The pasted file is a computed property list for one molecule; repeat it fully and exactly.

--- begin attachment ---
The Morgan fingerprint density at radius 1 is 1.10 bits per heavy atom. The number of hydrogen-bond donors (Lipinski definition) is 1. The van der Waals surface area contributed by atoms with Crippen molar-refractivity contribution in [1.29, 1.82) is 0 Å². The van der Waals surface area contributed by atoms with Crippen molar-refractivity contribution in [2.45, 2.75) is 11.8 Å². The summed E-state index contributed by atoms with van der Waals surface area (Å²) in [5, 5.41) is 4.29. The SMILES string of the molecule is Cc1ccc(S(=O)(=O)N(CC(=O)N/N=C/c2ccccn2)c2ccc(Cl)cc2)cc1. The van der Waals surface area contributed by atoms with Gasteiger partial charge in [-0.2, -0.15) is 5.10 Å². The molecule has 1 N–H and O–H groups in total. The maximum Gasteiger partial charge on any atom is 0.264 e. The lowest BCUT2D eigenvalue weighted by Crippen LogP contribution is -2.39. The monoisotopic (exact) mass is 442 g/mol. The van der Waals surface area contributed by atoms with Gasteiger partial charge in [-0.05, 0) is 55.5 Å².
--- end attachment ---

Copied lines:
The Morgan fingerprint density at radius 1 is 1.10 bits per heavy atom. The number of hydrogen-bond donors (Lipinski definition) is 1. The van der Waals surface area contributed by atoms with Crippen molar-refractivity contribution in [1.29, 1.82) is 0 Å². The van der Waals surface area contributed by atoms with Crippen molar-refractivity contribution in [2.45, 2.75) is 11.8 Å². The summed E-state index contributed by atoms with van der Waals surface area (Å²) in [5, 5.41) is 4.29. The SMILES string of the molecule is Cc1ccc(S(=O)(=O)N(CC(=O)N/N=C/c2ccccn2)c2ccc(Cl)cc2)cc1. The van der Waals surface area contributed by atoms with Gasteiger partial charge in [-0.2, -0.15) is 5.10 Å². The molecule has 1 N–H and O–H groups in total. The maximum Gasteiger partial charge on any atom is 0.264 e. The lowest BCUT2D eigenvalue weighted by Crippen LogP contribution is -2.39. The monoisotopic (exact) mass is 442 g/mol. The van der Waals surface area contributed by atoms with Gasteiger partial charge in [-0.05, 0) is 55.5 Å².